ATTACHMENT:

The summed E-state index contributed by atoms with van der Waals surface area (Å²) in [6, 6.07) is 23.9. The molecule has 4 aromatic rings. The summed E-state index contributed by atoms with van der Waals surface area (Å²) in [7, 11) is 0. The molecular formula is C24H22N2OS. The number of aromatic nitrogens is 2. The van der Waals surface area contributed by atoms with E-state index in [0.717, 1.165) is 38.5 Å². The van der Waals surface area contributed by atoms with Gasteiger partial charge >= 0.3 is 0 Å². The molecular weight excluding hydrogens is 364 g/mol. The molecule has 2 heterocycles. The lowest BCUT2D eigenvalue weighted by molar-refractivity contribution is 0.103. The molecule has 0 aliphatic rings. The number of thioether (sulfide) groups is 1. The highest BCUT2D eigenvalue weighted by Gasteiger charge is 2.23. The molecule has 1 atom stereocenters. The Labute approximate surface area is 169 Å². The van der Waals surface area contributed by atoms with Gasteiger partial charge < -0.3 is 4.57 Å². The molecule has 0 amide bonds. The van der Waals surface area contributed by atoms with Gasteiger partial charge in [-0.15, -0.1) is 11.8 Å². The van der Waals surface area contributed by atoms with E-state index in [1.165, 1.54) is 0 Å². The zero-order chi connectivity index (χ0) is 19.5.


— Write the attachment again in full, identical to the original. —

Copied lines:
The summed E-state index contributed by atoms with van der Waals surface area (Å²) in [6, 6.07) is 23.9. The molecule has 4 aromatic rings. The summed E-state index contributed by atoms with van der Waals surface area (Å²) in [7, 11) is 0. The molecular formula is C24H22N2OS. The number of aromatic nitrogens is 2. The van der Waals surface area contributed by atoms with E-state index in [0.717, 1.165) is 38.5 Å². The van der Waals surface area contributed by atoms with Gasteiger partial charge >= 0.3 is 0 Å². The molecular weight excluding hydrogens is 364 g/mol. The molecule has 2 heterocycles. The lowest BCUT2D eigenvalue weighted by molar-refractivity contribution is 0.103. The molecule has 0 aliphatic rings. The number of thioether (sulfide) groups is 1. The highest BCUT2D eigenvalue weighted by Gasteiger charge is 2.23. The molecule has 1 atom stereocenters. The Labute approximate surface area is 169 Å². The van der Waals surface area contributed by atoms with Gasteiger partial charge < -0.3 is 4.57 Å². The molecule has 0 amide bonds. The van der Waals surface area contributed by atoms with Gasteiger partial charge in [-0.15, -0.1) is 11.8 Å². The van der Waals surface area contributed by atoms with E-state index in [1.165, 1.54) is 0 Å². The zero-order chi connectivity index (χ0) is 19.5.